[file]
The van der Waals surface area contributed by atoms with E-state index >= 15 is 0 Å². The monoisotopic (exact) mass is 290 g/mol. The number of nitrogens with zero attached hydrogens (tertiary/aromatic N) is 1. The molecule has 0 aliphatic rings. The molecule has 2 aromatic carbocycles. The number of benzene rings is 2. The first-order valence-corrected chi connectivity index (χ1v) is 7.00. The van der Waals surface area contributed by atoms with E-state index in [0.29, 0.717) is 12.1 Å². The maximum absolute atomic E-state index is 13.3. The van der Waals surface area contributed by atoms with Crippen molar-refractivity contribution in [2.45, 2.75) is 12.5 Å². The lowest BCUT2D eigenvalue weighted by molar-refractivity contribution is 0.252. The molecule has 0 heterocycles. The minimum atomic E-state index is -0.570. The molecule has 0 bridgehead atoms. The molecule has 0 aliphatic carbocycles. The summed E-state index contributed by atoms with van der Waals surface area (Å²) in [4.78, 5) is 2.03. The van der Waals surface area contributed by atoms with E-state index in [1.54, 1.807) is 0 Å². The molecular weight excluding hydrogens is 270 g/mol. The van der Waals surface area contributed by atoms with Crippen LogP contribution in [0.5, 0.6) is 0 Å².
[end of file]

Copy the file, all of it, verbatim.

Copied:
The van der Waals surface area contributed by atoms with E-state index >= 15 is 0 Å². The monoisotopic (exact) mass is 290 g/mol. The number of nitrogens with zero attached hydrogens (tertiary/aromatic N) is 1. The molecule has 0 aliphatic rings. The molecule has 2 aromatic carbocycles. The number of benzene rings is 2. The first-order valence-corrected chi connectivity index (χ1v) is 7.00. The van der Waals surface area contributed by atoms with E-state index in [0.29, 0.717) is 12.1 Å². The maximum absolute atomic E-state index is 13.3. The van der Waals surface area contributed by atoms with Crippen molar-refractivity contribution in [2.45, 2.75) is 12.5 Å². The lowest BCUT2D eigenvalue weighted by molar-refractivity contribution is 0.252. The molecule has 0 heterocycles. The minimum atomic E-state index is -0.570. The molecule has 0 bridgehead atoms. The molecule has 0 aliphatic carbocycles. The summed E-state index contributed by atoms with van der Waals surface area (Å²) in [4.78, 5) is 2.03. The van der Waals surface area contributed by atoms with E-state index in [1.54, 1.807) is 0 Å². The molecular weight excluding hydrogens is 270 g/mol. The van der Waals surface area contributed by atoms with Crippen LogP contribution in [0.5, 0.6) is 0 Å².